• comment-avatar
    grabmore 6 years ago

    Imagine if a company on the Zimbabwe stock exchange was US$ 11 billion in debt, the CEO is 91 years old and never at work (or even in the country) …. and then the board of directors decides to skip 9 board meetings??

  • comment-avatar
    grabmore 6 years ago

    Bet the sitting allowances will still be paid

  • comment-avatar
    Expat 6 years ago

    And Zimbabweans are shocked! REALLY, This individual has never cared about the people that voted him into representing them cause they never did. The rhetoric used to strum up what supporters that do support him, is just that popularist rhetoric, by no means has he ever had the intention of following anything that he has ever said unless there is a financial or populist benefit. His flock of sheep will follow and do as he says even if their constituents voice their objections this is the way as it has always been!

  • comment-avatar
    Mukanya 6 years ago

    Cabinet meetings are of no importance in Zimbabwe.
    The RULER knows it all

  • comment-avatar
    Michael 6 years ago

    Why have cabinet meetings at all. The Ministers are there only to feed at the trough and get as much money as they can from being in Cabinet – they have zero decision-making powers and will lose their positions if they actually propose anything Mugabe dislikes.

    Mugabe is a dictator and the only person in fact taking decisions on anything – the only one ever to tell him what to do recently is Grace – and she is out of the country as well. Will she be back to pilot the whole comedy series – not very likely.

    The country is not on auto-pilot. The sole pilot is Mugabe and the rest of the dummies are just there for kowtowing.

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    The entire nation, from Vice President Mnangagwa down to the poorest peasant, and even including Grace Mugabe, knows that by far the single most important thing for this nation to move forwards is that Mr Mugabe step down from the presidency.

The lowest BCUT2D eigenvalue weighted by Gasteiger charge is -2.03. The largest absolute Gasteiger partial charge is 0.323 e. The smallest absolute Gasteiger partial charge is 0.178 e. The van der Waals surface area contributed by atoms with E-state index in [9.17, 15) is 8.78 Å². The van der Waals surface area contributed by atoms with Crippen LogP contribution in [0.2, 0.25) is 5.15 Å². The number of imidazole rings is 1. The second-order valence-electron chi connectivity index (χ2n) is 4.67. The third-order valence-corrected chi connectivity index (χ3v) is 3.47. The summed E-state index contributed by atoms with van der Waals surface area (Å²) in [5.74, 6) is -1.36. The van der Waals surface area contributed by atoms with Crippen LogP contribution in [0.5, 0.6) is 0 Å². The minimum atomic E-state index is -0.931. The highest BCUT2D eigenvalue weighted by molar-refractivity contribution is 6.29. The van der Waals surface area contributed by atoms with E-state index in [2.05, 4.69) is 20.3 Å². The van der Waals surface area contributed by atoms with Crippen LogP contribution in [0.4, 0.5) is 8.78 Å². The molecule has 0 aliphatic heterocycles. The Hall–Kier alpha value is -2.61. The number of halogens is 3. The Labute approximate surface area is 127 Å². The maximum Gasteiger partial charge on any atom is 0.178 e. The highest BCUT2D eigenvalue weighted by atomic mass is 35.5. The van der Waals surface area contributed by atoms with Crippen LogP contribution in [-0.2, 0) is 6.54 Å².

The cunning old devil is however totally besotted by power, and has woven a web of deceit and backstabbing amongst his closest contenders so that no-one dare move against him. He intends to rule Zimbabwe until death do us part.
    The question is: How can the nation / polity respond to this economic and political stasis occasioned by our intransigent head of state?
    There seems to be no obvious answer.
    Is it just a case of waiting for time and age to rid us of this burden? We should not forget that his mother lived to the age of 102, and despite prostate cancer, cataracts and memory lapses, Mr Mugabe is a very healthy 91 year old. He may well live another decade.
    What would be the state of the nation after 45 years of Mugabe presidency? Would we still be a unitary nation at all?
    Clearly there is a need for a Government of National Unity (GNU), such as was envisaged by Mbeki, to unite and rebuild Zimbabwe. Mugabe never accepted the concept, and unfortunately Mbeki had to coerce the old man into the GNU.
    The old GNU was able to reduce Mugabe’s power, control the economy to some extent and to move programs along without waiting for the president’s approval on every single thing.
    Zanu PF foolishly sabotaged the GNU, and now find themselves at the mercy of a hostile and embittered old president who forgives no-one for his loss of the 2008 presidential elections. The massacres at the 2014 Zanu PF congress was Mugabe’s revenge for 2008 and remind us that he is not a man who forgives and forgets.
    Wiser political commentators have been suggesting that there needs to be a broad based coalition of willing political forces to come together and form a 5 year transitional government to engineer the departure of the old man and to negotiate the subsequent reconstruction of our society.
    Do our politicians have the political maturity to put aside their differences and come together for the good of the nation? Sadly, not so far? All we see is bickering and squabbling. Everyone seems to think that Mugabe is at his end and that they are best placed to gain the crown.
    Those leaders who eschew unity would do well to remember that if a solution is not found very soon for the Zimbabwe crisis, then whoever inherits the crown will also receive the poisoned chalice of an embittered, impoverished, divided, and corrupted nation that will be impossible to rule.